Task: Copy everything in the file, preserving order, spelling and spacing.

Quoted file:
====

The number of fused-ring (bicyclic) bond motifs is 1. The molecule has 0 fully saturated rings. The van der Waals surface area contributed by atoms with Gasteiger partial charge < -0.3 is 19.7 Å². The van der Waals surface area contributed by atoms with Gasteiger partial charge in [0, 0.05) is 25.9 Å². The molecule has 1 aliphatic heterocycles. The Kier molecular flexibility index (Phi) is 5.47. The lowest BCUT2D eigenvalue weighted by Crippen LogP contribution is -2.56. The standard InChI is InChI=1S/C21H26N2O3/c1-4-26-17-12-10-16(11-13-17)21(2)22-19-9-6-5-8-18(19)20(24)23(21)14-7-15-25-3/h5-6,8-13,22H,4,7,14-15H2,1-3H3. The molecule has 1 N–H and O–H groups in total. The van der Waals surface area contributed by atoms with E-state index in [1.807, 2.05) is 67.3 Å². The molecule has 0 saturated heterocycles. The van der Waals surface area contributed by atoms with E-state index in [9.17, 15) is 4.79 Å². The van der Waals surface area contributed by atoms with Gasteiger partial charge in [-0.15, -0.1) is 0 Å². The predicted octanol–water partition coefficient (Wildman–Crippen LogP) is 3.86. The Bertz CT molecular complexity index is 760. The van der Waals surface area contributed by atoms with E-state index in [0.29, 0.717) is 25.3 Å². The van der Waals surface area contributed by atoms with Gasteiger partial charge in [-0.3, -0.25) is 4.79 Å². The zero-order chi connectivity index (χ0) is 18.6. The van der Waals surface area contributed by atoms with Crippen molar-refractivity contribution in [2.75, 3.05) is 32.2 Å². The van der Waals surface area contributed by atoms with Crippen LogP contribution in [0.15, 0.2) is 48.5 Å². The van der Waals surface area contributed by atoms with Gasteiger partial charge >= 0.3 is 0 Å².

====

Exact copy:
The number of fused-ring (bicyclic) bond motifs is 1. The molecule has 0 fully saturated rings. The van der Waals surface area contributed by atoms with Gasteiger partial charge < -0.3 is 19.7 Å². The van der Waals surface area contributed by atoms with Gasteiger partial charge in [0, 0.05) is 25.9 Å². The molecule has 1 aliphatic heterocycles. The Kier molecular flexibility index (Phi) is 5.47. The lowest BCUT2D eigenvalue weighted by Crippen LogP contribution is -2.56. The standard InChI is InChI=1S/C21H26N2O3/c1-4-26-17-12-10-16(11-13-17)21(2)22-19-9-6-5-8-18(19)20(24)23(21)14-7-15-25-3/h5-6,8-13,22H,4,7,14-15H2,1-3H3. The molecule has 1 N–H and O–H groups in total. The van der Waals surface area contributed by atoms with E-state index in [1.807, 2.05) is 67.3 Å². The molecule has 0 saturated heterocycles. The van der Waals surface area contributed by atoms with E-state index in [9.17, 15) is 4.79 Å². The van der Waals surface area contributed by atoms with Gasteiger partial charge in [-0.15, -0.1) is 0 Å². The predicted octanol–water partition coefficient (Wildman–Crippen LogP) is 3.86. The Bertz CT molecular complexity index is 760. The van der Waals surface area contributed by atoms with E-state index in [0.29, 0.717) is 25.3 Å². The van der Waals surface area contributed by atoms with Gasteiger partial charge in [-0.3, -0.25) is 4.79 Å². The zero-order chi connectivity index (χ0) is 18.6. The van der Waals surface area contributed by atoms with Crippen molar-refractivity contribution in [2.75, 3.05) is 32.2 Å². The van der Waals surface area contributed by atoms with Crippen LogP contribution in [0.15, 0.2) is 48.5 Å². The van der Waals surface area contributed by atoms with Gasteiger partial charge >= 0.3 is 0 Å².